On the equity side, the iShares MSCI Mexico (EWW) is down only around 2% since he took office. It’s down nearly 10% since he was elected, which is still better than the MSCI Emerging Markets Index.
“Mexico is only outperforming because of the new NAFTA deal,” says Brian Nick, chief investment strategist at Nuveen. “It’s why we are positive but cautious. Honestly, I’d take Brazil over Mexico if I had to pick a spot in Latin America.”
For stocks and bonds heading into 2019, Mexico is a neutral weight at best, underweight for most. AMLO is largely to blame for this. But it is that uncertainty that creates opportunities as risk-averse investors prefer to take money off the table then get beat up by the policy surprises of a new president.
“We did a thorough analysis of Mexico two months before the election, lightened up on it afterwards and certainly have put no new money in Mexico since,” says Theresa Barger, CEO, and co-founder of Cartica, an emerging markets investment firm.
She says that AMLO’s version of direct democracy — putting everything up to a vote — versus representative democracy, means he has tied his hands to an electorate that will, naturally, want everything that the government puts up on offer. More money for schools? Check. More money for healthcare? Check. Bridges and roads? Yes, and yes.
AMLO swept into power on the electorate’s disdain for a corrupt ruling elite and a nasty drug war. He said that he will cut government spending by reducing corruption and crony capitalist projects, sort of like the airport that got voted down recently.
On one hand, Mexican business owners say that if he can crack down on crime and corruption, then they will take a little bit of policy headwinds next year. On the other, Mexico’s biggest investors in the U.S. think AMLO has set himself up for disappointment. He has had a harder time picking from Mexico’s qualified technocrats in the Finance Ministry and elsewhere to run key positions. His central bank pick is a former HSBC chief economist named Jonathan Heath.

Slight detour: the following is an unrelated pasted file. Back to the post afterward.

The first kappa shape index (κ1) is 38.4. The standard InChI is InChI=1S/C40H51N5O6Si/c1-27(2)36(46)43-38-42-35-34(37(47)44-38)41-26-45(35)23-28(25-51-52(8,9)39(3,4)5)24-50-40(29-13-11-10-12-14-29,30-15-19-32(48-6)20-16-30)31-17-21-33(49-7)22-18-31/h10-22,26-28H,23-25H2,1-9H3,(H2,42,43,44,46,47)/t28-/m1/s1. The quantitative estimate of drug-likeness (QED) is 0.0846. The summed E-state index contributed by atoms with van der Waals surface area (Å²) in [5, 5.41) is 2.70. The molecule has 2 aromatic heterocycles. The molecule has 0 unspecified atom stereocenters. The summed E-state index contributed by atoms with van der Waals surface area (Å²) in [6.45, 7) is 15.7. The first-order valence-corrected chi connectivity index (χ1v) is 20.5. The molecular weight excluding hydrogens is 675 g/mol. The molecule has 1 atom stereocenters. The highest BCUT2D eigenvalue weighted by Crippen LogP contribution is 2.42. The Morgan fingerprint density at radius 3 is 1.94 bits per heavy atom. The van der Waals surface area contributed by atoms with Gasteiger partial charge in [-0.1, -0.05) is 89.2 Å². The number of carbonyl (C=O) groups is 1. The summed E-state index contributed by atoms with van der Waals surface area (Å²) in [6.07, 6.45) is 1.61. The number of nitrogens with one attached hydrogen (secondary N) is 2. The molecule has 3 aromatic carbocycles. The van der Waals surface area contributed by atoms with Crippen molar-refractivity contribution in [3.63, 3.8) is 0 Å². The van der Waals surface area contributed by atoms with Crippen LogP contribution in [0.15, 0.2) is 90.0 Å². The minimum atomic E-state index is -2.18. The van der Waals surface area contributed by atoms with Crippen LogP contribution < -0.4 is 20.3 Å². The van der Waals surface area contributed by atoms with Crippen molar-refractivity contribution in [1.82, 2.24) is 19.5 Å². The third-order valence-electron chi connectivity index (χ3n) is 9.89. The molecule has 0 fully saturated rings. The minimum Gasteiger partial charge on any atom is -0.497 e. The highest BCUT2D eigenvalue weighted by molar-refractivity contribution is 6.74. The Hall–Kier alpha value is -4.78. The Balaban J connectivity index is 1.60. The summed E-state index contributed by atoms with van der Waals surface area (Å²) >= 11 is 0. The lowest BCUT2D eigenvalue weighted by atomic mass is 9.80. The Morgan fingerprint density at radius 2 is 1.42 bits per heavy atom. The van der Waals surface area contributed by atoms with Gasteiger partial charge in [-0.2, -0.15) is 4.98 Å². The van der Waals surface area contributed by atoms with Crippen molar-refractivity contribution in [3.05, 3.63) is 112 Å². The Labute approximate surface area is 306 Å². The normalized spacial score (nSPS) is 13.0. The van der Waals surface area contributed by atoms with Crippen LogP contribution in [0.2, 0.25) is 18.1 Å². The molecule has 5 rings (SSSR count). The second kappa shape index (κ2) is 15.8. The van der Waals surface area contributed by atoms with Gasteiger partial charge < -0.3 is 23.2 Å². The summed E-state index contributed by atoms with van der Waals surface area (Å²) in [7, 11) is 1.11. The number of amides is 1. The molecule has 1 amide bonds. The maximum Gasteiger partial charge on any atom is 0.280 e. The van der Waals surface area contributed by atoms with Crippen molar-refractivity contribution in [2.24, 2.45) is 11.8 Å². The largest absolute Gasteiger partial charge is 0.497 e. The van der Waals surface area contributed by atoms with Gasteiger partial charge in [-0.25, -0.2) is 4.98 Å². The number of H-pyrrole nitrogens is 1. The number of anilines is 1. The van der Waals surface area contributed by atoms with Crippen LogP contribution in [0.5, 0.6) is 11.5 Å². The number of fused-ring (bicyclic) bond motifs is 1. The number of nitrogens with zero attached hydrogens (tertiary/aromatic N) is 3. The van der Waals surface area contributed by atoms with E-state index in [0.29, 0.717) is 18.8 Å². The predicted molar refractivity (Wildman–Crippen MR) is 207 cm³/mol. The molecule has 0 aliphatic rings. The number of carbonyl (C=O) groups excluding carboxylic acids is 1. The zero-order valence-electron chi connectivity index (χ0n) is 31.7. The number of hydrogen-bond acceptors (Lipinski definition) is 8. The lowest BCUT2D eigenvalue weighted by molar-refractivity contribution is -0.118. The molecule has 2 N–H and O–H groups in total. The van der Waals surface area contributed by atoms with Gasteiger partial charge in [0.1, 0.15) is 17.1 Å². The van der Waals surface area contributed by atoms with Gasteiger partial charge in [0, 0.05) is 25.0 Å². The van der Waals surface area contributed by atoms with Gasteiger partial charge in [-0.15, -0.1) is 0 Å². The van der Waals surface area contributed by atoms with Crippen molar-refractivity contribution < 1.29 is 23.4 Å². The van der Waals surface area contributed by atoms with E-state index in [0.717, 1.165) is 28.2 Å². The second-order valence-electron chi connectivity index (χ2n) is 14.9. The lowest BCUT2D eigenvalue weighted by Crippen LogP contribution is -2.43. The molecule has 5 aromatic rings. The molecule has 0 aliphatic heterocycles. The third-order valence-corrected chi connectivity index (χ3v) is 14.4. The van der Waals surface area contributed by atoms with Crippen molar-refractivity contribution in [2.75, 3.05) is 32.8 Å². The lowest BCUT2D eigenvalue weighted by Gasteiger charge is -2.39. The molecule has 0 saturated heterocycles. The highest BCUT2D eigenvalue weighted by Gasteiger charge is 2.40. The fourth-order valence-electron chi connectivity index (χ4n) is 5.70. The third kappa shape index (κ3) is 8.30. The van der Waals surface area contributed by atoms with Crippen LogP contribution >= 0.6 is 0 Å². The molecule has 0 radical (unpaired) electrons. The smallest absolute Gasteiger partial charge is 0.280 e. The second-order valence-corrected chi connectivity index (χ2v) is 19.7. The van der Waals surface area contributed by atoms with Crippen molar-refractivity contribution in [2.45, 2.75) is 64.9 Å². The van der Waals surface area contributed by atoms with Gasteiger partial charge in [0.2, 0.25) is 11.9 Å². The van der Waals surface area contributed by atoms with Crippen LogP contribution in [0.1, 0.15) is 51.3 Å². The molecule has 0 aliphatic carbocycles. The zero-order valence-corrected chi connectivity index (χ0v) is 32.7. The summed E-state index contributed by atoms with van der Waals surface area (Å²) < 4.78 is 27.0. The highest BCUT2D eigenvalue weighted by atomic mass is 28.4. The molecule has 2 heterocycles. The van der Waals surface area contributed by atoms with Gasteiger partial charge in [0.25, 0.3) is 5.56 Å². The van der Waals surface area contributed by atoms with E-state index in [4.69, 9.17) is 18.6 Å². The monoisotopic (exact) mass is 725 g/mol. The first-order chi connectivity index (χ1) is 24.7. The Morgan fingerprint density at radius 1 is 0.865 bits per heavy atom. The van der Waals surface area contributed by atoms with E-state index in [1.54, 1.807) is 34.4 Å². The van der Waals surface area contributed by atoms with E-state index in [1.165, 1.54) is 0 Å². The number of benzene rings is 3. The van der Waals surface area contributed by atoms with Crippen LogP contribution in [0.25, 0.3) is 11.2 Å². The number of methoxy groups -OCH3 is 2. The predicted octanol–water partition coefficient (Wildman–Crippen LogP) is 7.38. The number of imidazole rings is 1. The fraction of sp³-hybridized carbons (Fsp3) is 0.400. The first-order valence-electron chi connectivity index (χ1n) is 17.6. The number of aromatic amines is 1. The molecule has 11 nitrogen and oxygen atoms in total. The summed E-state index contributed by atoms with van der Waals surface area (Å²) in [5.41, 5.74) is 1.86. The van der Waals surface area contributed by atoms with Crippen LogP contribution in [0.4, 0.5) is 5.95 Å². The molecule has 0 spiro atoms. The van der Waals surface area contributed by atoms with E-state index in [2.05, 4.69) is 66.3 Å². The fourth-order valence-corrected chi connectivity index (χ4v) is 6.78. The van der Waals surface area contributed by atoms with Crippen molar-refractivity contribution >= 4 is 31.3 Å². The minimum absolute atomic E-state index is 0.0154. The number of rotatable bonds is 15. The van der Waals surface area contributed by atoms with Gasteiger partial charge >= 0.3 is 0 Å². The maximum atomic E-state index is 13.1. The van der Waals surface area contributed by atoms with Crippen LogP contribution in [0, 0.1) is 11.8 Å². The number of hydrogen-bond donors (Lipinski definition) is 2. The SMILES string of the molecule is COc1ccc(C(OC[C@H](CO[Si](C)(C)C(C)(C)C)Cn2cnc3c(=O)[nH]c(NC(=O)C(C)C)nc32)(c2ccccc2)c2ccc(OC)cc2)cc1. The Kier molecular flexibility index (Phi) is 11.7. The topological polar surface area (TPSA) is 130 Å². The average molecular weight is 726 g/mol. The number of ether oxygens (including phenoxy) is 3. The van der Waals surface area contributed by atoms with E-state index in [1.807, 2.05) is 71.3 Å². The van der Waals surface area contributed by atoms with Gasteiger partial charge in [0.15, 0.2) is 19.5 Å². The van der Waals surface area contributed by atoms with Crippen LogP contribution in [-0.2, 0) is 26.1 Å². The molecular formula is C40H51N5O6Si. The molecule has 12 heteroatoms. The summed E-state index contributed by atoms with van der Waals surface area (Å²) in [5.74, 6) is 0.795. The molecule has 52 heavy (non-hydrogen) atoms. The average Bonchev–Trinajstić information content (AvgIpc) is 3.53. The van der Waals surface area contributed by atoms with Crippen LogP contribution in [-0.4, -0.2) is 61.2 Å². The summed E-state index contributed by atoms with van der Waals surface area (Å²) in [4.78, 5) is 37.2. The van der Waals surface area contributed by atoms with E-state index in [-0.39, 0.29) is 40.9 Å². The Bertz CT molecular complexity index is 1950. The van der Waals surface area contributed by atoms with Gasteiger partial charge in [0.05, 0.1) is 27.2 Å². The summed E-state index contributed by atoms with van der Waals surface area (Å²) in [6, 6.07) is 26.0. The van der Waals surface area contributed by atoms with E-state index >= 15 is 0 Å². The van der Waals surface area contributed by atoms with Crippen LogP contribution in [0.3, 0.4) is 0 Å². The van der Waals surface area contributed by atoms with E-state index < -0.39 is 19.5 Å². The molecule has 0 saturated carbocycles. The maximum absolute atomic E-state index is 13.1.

Back to the Lula analogy…
“AMLO doesn’t seem to care what the market thinks about his programs,” says Barger.
If AMLO turns out to be like Lula, it’s a win for Mexico. The biggest crystal ball problem for AMLO is that Lula was undone by his own corruption and is now in prison. So pro-tip, Senor Presidente, only take the best of Lula.
Bryan Carter, head of emerging markets fixed income at BNP Paribas Asset Management in London, thinks AMLO is not like Lula at all.
“Lula maintained the fiscal anchor,” he says about his economic prudence. Lula’s predecessor, Dilma Rousseff, hoisted that anchor and set sail. It led to her bon voyage, as in her impeachment. She was kicked out of office early in her second term.
“Dilma threw out the fiscal anchor. AMLO, on the policy front, is more like Dilma: changing the whole rubric of the economy is a big deal,” says Carter. “AMLO has pledged to raise the minimum wage, lower government prices, and promised fiscal spending on infrastructure,” he says, then pointing out some of Dilma’s errors and the corruption scandals and how it all led to a nasty two-year long recession in Brazil. “Maybe comparing him to Brazil is a bad idea.”